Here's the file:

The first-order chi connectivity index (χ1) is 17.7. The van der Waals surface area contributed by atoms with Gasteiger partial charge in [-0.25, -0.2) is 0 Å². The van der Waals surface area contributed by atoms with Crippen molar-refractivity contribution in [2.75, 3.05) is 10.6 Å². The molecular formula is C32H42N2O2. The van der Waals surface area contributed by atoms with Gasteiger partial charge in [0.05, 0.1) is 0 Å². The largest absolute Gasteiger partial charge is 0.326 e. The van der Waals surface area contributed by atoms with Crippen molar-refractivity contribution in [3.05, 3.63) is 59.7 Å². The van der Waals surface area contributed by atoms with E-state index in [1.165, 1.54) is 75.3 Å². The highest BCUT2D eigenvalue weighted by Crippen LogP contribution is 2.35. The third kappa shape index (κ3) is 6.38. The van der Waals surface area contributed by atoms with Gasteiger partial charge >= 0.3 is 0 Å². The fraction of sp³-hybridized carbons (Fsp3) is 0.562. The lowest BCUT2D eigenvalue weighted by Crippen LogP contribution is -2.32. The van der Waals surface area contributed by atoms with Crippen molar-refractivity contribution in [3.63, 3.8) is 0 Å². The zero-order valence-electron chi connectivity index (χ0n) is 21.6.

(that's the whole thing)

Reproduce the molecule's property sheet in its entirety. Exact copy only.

The first-order chi connectivity index (χ1) is 17.7. The van der Waals surface area contributed by atoms with Gasteiger partial charge in [-0.25, -0.2) is 0 Å². The van der Waals surface area contributed by atoms with Crippen molar-refractivity contribution in [2.75, 3.05) is 10.6 Å². The molecular formula is C32H42N2O2. The van der Waals surface area contributed by atoms with Gasteiger partial charge in [0.05, 0.1) is 0 Å². The largest absolute Gasteiger partial charge is 0.326 e. The van der Waals surface area contributed by atoms with Crippen molar-refractivity contribution in [3.05, 3.63) is 59.7 Å². The van der Waals surface area contributed by atoms with E-state index in [1.165, 1.54) is 75.3 Å². The highest BCUT2D eigenvalue weighted by Crippen LogP contribution is 2.35. The third kappa shape index (κ3) is 6.38. The van der Waals surface area contributed by atoms with Gasteiger partial charge >= 0.3 is 0 Å². The fraction of sp³-hybridized carbons (Fsp3) is 0.562. The lowest BCUT2D eigenvalue weighted by Crippen LogP contribution is -2.32. The van der Waals surface area contributed by atoms with Crippen molar-refractivity contribution in [3.63, 3.8) is 0 Å². The zero-order valence-electron chi connectivity index (χ0n) is 21.6.